Dianthus Genus Report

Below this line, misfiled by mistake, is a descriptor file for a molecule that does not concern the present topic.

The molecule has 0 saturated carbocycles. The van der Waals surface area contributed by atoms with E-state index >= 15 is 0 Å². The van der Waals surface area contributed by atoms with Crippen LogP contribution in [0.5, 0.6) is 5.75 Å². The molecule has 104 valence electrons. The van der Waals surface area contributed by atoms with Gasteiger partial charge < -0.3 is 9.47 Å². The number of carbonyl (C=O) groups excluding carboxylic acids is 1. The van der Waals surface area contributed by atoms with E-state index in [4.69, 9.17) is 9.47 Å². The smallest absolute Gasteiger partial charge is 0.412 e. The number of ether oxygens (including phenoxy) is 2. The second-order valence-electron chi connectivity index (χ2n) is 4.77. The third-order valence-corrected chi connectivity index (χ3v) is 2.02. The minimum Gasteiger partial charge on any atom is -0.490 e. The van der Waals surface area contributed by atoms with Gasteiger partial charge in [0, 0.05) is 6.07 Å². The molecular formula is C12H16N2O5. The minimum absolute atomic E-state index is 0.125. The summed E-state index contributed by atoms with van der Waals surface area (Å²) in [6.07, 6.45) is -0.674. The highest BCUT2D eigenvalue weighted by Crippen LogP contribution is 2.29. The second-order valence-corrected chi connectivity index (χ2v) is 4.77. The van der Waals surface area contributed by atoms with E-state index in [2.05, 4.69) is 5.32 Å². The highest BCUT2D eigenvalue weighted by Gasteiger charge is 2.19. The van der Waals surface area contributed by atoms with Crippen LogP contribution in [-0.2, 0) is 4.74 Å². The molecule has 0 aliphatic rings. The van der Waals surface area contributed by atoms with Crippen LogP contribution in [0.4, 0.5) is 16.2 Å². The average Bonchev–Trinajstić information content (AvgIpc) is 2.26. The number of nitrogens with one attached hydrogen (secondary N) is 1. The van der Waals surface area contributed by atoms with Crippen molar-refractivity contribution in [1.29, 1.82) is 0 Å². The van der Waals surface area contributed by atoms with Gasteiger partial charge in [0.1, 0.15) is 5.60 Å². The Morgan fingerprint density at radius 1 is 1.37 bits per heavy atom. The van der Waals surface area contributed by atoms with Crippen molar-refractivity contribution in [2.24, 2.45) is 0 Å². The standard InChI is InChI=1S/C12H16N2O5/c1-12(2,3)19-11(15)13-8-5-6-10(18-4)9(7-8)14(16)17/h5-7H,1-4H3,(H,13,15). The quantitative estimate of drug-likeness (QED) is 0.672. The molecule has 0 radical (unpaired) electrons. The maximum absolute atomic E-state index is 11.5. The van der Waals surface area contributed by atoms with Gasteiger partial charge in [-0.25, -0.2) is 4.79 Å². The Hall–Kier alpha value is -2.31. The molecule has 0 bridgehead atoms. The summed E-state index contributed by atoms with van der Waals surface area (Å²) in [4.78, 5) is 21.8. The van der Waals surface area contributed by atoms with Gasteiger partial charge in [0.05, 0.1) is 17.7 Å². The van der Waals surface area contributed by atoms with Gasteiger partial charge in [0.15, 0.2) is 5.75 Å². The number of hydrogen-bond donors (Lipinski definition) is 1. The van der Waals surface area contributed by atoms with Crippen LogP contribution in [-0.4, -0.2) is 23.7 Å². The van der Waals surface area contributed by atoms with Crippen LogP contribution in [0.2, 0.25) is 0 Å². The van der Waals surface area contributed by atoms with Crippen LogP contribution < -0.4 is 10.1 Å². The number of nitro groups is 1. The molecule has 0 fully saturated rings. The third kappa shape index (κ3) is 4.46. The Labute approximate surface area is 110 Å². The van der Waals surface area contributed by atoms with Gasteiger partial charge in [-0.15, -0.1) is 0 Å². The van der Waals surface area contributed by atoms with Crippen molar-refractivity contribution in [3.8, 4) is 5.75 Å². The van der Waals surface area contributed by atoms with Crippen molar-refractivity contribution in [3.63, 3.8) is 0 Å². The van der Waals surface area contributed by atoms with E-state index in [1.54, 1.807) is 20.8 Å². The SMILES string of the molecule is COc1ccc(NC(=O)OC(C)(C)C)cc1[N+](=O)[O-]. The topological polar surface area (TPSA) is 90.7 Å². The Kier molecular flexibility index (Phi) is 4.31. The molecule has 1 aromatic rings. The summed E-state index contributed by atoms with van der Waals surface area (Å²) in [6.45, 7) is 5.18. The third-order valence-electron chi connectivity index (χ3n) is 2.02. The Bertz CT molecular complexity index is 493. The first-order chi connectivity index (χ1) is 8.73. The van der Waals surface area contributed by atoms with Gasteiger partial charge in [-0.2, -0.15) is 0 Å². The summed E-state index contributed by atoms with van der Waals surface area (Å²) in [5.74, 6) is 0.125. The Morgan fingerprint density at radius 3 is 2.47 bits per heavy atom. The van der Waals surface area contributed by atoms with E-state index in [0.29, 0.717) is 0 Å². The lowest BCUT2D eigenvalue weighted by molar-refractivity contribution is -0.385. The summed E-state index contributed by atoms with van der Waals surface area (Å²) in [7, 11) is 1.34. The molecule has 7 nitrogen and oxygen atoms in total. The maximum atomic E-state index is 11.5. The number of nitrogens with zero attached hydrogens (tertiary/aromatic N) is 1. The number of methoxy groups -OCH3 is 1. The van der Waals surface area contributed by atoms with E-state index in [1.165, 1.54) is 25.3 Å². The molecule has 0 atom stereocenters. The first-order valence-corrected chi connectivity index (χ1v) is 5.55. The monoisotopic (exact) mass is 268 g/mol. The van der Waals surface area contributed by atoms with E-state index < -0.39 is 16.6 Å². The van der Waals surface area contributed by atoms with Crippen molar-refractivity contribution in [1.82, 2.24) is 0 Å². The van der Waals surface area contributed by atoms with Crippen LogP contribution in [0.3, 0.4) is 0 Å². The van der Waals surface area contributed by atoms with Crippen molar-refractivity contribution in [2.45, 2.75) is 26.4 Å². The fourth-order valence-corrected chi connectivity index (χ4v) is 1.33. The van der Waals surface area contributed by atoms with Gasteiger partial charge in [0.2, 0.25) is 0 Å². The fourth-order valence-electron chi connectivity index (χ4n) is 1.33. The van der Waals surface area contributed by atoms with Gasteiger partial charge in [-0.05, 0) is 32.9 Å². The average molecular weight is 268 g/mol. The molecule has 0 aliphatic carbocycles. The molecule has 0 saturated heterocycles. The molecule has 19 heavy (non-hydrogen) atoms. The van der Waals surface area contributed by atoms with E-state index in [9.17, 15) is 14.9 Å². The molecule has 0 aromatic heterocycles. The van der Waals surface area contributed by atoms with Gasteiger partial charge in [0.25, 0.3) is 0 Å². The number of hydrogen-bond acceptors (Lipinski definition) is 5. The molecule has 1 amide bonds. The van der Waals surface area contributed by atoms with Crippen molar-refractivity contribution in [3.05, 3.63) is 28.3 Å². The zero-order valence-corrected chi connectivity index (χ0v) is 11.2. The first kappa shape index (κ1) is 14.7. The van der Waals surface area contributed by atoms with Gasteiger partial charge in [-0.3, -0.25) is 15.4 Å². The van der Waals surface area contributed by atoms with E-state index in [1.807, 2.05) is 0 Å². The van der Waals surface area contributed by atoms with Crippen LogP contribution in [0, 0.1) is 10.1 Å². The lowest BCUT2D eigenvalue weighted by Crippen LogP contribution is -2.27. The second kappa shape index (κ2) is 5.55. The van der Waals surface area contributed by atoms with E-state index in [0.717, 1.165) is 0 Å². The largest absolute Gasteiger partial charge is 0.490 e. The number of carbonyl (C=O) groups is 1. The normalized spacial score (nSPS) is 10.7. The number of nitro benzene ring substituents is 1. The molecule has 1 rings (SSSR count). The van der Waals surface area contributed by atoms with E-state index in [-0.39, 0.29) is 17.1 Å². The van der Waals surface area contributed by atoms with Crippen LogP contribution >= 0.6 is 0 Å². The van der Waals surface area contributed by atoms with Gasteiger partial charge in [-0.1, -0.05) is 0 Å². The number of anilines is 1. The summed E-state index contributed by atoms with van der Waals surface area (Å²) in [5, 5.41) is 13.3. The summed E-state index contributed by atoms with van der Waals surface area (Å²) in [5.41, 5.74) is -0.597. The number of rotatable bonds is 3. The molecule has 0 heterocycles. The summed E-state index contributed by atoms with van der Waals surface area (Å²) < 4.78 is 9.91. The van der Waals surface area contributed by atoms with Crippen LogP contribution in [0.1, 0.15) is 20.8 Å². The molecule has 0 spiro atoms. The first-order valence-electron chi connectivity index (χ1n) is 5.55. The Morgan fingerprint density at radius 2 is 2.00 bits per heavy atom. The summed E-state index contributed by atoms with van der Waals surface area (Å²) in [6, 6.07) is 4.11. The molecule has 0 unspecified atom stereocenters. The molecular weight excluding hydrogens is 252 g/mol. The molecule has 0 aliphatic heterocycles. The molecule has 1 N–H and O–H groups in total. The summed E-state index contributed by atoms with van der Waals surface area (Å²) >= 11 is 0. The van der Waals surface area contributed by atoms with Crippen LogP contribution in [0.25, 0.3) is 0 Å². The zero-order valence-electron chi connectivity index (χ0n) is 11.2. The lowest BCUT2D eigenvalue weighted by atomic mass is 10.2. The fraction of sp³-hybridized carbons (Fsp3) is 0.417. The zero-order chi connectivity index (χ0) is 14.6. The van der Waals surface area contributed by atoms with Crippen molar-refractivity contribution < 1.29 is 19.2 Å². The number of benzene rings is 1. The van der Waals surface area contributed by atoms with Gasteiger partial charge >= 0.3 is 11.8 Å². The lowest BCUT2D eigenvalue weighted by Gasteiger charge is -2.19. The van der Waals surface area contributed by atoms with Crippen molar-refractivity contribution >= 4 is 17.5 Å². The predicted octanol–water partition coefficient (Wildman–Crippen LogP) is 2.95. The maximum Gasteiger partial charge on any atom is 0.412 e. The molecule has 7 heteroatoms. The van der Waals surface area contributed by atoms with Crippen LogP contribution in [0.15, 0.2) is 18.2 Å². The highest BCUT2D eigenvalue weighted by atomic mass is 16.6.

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Dianthus The word Dianthus comes from the Greek word dios meaning “divine” and anthos meaning “flower.” The Greek botanist Theophrastus named Dianthus. Legend has it that Theophrastus references Dianthus as being the divine flower, because of the Greek goddess of the wilderness, Artemis. The story goes that Artemis was hunting when a shepherd playing an instrument frightened her. In a fit of anger, Artemis tore out the shepherd’s eyes. Her anger stopped short and she soon felt bad. Her remorse resulted in beautiful flowers, supposedly Dianthus, that bloomed in the place of the man’s lost eyes. The Dianthus genus has also been linked to Christianity as a symbol of the “incarnation” of Christ from God. Two contradictory symbologies also denote the flower as representing virginity as well as fertility. The popularity of the flower is shown through it’s elaborate history as well as its wide spread usage in the professional and personal horticulture world. There are many species of the genus Dianthus commonly known as the Pinks. The genus Dianthus is part of the family Caryophyllaceae. This family is made up of some 86 genera and 2,200 species of herbaceous annual and perennial plants. A common trait of most caryophyllaceae is to have swollen leaf and stem joints. There are usually 5 or 10 stamens with an ovary that forms above. The leaves are almost always opposite and rarely whorled. The stipules are not sheath forming. Many species are grown as ornamental plants while other species are widespread weeds. Most species grow in the Mediterranean and bordering regions of Europe and Asia as they do well in temperate regions. The number of genera and species in the southern hemisphere is rather small. Members of the family include Stellaria, Cerastium, Arenaria, Silene, Lychnis, Gypsophila and Saponaria. The most horticulturally valued member, however, would have to be

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